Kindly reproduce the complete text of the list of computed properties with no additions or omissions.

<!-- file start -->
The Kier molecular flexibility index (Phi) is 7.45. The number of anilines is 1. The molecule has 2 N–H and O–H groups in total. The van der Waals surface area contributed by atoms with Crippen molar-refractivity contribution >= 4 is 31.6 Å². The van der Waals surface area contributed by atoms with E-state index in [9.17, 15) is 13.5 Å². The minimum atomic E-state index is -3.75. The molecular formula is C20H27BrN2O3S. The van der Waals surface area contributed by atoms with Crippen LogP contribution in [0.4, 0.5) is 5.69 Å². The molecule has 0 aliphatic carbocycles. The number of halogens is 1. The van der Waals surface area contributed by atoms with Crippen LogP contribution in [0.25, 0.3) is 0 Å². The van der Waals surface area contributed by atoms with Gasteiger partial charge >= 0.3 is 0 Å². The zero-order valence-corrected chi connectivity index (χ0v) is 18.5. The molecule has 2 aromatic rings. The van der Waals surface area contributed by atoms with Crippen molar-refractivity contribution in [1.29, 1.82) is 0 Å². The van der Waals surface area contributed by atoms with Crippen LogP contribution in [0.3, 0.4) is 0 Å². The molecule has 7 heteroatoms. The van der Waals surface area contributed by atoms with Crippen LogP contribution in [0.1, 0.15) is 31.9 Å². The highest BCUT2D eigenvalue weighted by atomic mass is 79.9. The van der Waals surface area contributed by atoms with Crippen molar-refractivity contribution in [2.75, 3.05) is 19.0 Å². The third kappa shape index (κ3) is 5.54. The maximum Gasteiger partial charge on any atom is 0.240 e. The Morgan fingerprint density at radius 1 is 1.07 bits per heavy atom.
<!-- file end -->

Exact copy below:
The Kier molecular flexibility index (Phi) is 7.45. The number of anilines is 1. The molecule has 2 N–H and O–H groups in total. The van der Waals surface area contributed by atoms with Crippen molar-refractivity contribution >= 4 is 31.6 Å². The van der Waals surface area contributed by atoms with E-state index in [9.17, 15) is 13.5 Å². The minimum atomic E-state index is -3.75. The molecular formula is C20H27BrN2O3S. The van der Waals surface area contributed by atoms with Crippen LogP contribution in [0.4, 0.5) is 5.69 Å². The molecule has 0 aliphatic carbocycles. The number of halogens is 1. The van der Waals surface area contributed by atoms with Crippen LogP contribution in [0.25, 0.3) is 0 Å². The van der Waals surface area contributed by atoms with Gasteiger partial charge >= 0.3 is 0 Å². The zero-order valence-corrected chi connectivity index (χ0v) is 18.5. The molecule has 2 aromatic rings. The van der Waals surface area contributed by atoms with Crippen molar-refractivity contribution in [1.29, 1.82) is 0 Å². The van der Waals surface area contributed by atoms with Crippen LogP contribution in [0.3, 0.4) is 0 Å². The molecule has 7 heteroatoms. The van der Waals surface area contributed by atoms with Crippen LogP contribution in [0.1, 0.15) is 31.9 Å². The highest BCUT2D eigenvalue weighted by atomic mass is 79.9. The van der Waals surface area contributed by atoms with Crippen molar-refractivity contribution in [2.75, 3.05) is 19.0 Å². The third kappa shape index (κ3) is 5.54. The maximum Gasteiger partial charge on any atom is 0.240 e. The Morgan fingerprint density at radius 1 is 1.07 bits per heavy atom.